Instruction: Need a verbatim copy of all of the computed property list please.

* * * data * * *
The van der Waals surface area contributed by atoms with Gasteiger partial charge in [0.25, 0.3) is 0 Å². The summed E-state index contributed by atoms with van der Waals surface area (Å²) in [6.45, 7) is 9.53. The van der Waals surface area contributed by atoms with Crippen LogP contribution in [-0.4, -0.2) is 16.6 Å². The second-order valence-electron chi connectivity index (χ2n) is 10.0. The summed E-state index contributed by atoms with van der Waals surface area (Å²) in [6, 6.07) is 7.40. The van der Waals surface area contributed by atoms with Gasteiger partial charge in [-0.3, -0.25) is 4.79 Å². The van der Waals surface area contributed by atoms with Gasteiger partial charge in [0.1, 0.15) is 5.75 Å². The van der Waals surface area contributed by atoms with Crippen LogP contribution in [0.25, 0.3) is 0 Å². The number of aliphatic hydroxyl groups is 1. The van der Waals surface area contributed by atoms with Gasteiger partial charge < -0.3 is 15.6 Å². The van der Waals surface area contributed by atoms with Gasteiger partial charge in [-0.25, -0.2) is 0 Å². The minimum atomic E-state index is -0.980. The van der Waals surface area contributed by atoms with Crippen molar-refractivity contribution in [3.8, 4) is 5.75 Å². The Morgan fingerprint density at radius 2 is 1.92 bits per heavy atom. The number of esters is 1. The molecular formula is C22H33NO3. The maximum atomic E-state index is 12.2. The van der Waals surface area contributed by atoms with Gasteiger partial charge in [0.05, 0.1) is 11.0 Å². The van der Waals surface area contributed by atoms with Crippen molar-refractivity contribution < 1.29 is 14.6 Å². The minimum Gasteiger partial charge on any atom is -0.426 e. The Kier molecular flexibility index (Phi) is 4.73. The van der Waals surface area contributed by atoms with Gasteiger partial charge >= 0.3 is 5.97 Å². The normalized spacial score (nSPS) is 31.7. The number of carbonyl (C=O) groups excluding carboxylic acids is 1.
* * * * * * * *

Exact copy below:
The van der Waals surface area contributed by atoms with Gasteiger partial charge in [0.25, 0.3) is 0 Å². The summed E-state index contributed by atoms with van der Waals surface area (Å²) in [6.45, 7) is 9.53. The van der Waals surface area contributed by atoms with Crippen LogP contribution in [-0.4, -0.2) is 16.6 Å². The second-order valence-electron chi connectivity index (χ2n) is 10.0. The summed E-state index contributed by atoms with van der Waals surface area (Å²) in [6, 6.07) is 7.40. The van der Waals surface area contributed by atoms with Gasteiger partial charge in [-0.3, -0.25) is 4.79 Å². The van der Waals surface area contributed by atoms with Gasteiger partial charge in [0.1, 0.15) is 5.75 Å². The van der Waals surface area contributed by atoms with Crippen LogP contribution in [0.25, 0.3) is 0 Å². The number of aliphatic hydroxyl groups is 1. The van der Waals surface area contributed by atoms with Gasteiger partial charge < -0.3 is 15.6 Å². The van der Waals surface area contributed by atoms with Gasteiger partial charge in [-0.25, -0.2) is 0 Å². The minimum atomic E-state index is -0.980. The van der Waals surface area contributed by atoms with Crippen molar-refractivity contribution in [3.8, 4) is 5.75 Å². The Morgan fingerprint density at radius 2 is 1.92 bits per heavy atom. The number of esters is 1. The molecular formula is C22H33NO3. The maximum atomic E-state index is 12.2. The van der Waals surface area contributed by atoms with Gasteiger partial charge in [0.05, 0.1) is 11.0 Å². The van der Waals surface area contributed by atoms with Crippen molar-refractivity contribution < 1.29 is 14.6 Å². The minimum Gasteiger partial charge on any atom is -0.426 e. The Kier molecular flexibility index (Phi) is 4.73. The van der Waals surface area contributed by atoms with Gasteiger partial charge >= 0.3 is 5.97 Å². The normalized spacial score (nSPS) is 31.7. The number of carbonyl (C=O) groups excluding carboxylic acids is 1.